History Snapshots dynamically connect students with history through images and stories that document a slice of life from the past. What equipment did the U.S. Cavalry carry when mobility meant travel by horse? How did an immigrant family make its mark on Texas? These brief activities will help students discover the answers.
The Texas “oil boom” wove itself indelibly into the fabric of Texas culture and myth. Explore the legend with photographs that document the beginnings of this important industry.
During the fall of 1918 and winter of 1919, the world was rocked by an epidemic of influenza known as the Spanish Flu. This strain was exceptionally lethal. It is estimated that twenty-five million Americans were infected and 675,000 to 850,000 died from the disease.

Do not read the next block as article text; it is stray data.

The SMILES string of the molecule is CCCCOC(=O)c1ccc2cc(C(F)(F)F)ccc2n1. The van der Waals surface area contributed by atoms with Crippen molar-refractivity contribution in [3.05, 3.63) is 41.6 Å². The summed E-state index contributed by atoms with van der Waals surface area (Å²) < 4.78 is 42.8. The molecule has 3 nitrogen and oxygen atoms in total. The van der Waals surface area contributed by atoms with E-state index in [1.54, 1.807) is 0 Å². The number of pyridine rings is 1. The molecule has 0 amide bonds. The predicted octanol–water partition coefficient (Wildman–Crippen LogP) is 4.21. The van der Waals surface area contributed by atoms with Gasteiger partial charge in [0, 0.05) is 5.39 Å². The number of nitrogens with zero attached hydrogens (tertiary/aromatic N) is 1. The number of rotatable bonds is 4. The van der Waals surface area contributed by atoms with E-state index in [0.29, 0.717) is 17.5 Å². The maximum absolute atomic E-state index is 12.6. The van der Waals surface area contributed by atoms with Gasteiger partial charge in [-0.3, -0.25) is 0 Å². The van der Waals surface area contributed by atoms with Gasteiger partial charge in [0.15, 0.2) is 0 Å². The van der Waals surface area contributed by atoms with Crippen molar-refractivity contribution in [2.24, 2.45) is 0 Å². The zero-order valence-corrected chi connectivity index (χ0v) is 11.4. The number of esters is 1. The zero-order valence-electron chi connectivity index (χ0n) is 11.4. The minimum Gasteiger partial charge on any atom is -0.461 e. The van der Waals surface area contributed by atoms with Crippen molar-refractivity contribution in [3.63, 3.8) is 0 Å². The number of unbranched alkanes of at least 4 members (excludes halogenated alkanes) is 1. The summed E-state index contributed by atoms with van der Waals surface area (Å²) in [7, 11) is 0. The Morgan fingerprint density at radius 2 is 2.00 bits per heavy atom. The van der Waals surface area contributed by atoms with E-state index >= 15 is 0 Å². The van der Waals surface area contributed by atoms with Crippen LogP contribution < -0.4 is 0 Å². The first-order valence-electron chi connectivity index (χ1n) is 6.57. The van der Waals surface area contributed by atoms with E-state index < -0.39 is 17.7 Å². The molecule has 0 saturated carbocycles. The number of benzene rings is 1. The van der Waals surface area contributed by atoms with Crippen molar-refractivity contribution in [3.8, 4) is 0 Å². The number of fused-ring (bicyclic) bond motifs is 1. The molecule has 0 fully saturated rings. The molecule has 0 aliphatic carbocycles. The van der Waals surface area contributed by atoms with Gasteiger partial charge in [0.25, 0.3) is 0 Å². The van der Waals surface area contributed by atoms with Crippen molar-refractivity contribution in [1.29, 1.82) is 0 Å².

In 1907, committing his own wealth supplemented by large loans, Kichimatsu and several other Japanese families moved to the Terry area of Orange County establishing the Kishi Rice Farm on his newly purchased land. The Japanese-American settlers built homes, a church, and the Kishi Rice Farm.
Why was cavalry equipment so important? Learn what it meant to be a soldier at the turn of the century, and why good horse-riding skills were necessary, while examining detailed illustrations of what it took to saddle up.